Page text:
A lot of wonderful music was released in 1979, here are my 20 chosen songs.
And the Healing Has Begun – Van Morrison
Released on his 1979 album, Into the Music.
– And we’ll walk down the avenue again
And we’ll sing all the songs from way back when
And we’ll walk down the avenue again and the healing has begun
And we’ll walk down the avenue in style
And we’ll walk down the avenue and we’ll smile
And we’ll say “baby, ain’t it all worthwhile?” when the healing has begun
I want you to put on your pretty summer dress
You can wear your Easter bonnet and all the rest
And I want to make love to you yes, yes, yes, when the healing has begun
A lot of wonderful music was released in 1978, here are my 20 chosen songs.
Señor (Tales of Yankee Power) – Bob Dylan
Released on his brilliant album “Street-Legal” in 1978.
– Señor, señor
Can you tell me where we’re headin’?
Lincoln County Road or Armageddon?
Seems like I been down this way before
Is there any truth in that, señor?
And lets include a brilliant live version from London 1978:
A lot of exciting music was released in 1977, here are my 20 chosen songs.
Like a Hurricane – Neil Young
Written by Neil Young in 1975 and first released on the album American Stars ‘n Bars in 1977.
– Once I thought I saw you
in a crowded hazy bar,
Dancing on the light
from star to star.
Far across the moonbeam
I know that’s who you are,
I saw your brown eyes
turning once to fire.
In 1986, Chet Baker: Live at Ronnie Scott’s London presents Baker in an intimate stage performance filmed with Elvis Costello and Van Morrison as he performs a set of standards and classics, including “Just Friends”, “My Ideal”, and “Shifting Down”. Augmenting the music, Baker speaks one-on-one with friend and colleague Costello about his childhood, career, and struggle with drugs.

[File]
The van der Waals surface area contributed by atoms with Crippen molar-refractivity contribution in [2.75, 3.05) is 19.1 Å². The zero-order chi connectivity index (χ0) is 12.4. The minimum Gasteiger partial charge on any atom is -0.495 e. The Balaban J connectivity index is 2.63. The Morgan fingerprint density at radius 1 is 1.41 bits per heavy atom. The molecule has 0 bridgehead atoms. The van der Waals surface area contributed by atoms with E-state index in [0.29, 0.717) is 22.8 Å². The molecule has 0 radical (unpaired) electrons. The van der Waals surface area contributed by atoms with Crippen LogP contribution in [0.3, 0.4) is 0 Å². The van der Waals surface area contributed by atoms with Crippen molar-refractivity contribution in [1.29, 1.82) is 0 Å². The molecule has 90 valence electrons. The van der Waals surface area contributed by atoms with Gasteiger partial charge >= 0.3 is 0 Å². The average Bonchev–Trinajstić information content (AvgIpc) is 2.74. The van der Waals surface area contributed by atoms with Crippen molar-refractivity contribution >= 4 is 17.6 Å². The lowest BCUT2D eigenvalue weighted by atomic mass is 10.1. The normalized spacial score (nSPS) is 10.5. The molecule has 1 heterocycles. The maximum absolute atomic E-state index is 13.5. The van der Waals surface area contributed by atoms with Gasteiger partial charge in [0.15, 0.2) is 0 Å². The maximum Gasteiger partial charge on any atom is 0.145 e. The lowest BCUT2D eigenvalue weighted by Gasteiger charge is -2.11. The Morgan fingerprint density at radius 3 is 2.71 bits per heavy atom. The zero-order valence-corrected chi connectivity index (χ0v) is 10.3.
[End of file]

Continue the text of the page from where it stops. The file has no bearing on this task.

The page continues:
On My Aim Is True, Elvis’ raw energy comes through in a way that’s never completely recaptured on later records. While the songs range from mellow country twang to full-on, spitting assault, there’s a strange cohesiveness to the album simply by virtue of its rough, rushed feel. Although it’s a studio album, there’s a latent energy to Nick Lowe’s production that grants My Aim Is True all the immediacy of a live show.
~Matt LeMay (pitchfork.com)
Elvis Costello’s debut album brought home to me just how timid Little Criminals really is. Costello’s best songs are anything but timid, but they’re as intelligent as some of Newman’s finest, as endearingly elusive in their meanings, and funny in the same bitter, self-deprecating manner. They are also, like Newman’s signature songs, very weird.
~Greil Marcus (rollingstone.com)
.. it’s that his sensibility is borrowed from the pile-driving rock & roll and folksy introspection of pub rockers like Brinsley Schwarz, adding touches of cult singer/songwriters like Randy Newman and David Ackles. Then, there’s the infusion of pure nastiness and cynical humor, which is pure Costello. That blend of classicist sensibilities and cleverness make this collection of shiny roots rock a punk record — it informs his nervy performances and his prickly songs. Of all classic punk debuts, this remains perhaps the most idiosyncratic because it’s not cathartic in sound, only in spirit.
~Stephen Thomas Erlewine (alldylan.com)
Welcome to the working week
Oh, I know it don’t thrill you, I hope it don’t kill you
Welcome to the working week
You gotta do it till you’re through, so you better get to it
~Elvis Costello (Welcome to the working week)
A great songwriter can take even an uncomfortable or difficult subject and turn it into an enjoyable and inviting song. When two of the best songwriters in the world come together, they can take that same subject and not only create a hit but also illuminate the subject in ways both surprising and moving.
-Jim Beviglia (Pump It Up: Elvis Costello’s 100 Best Songs)
Here are some facts, original version, lyrics & live versions.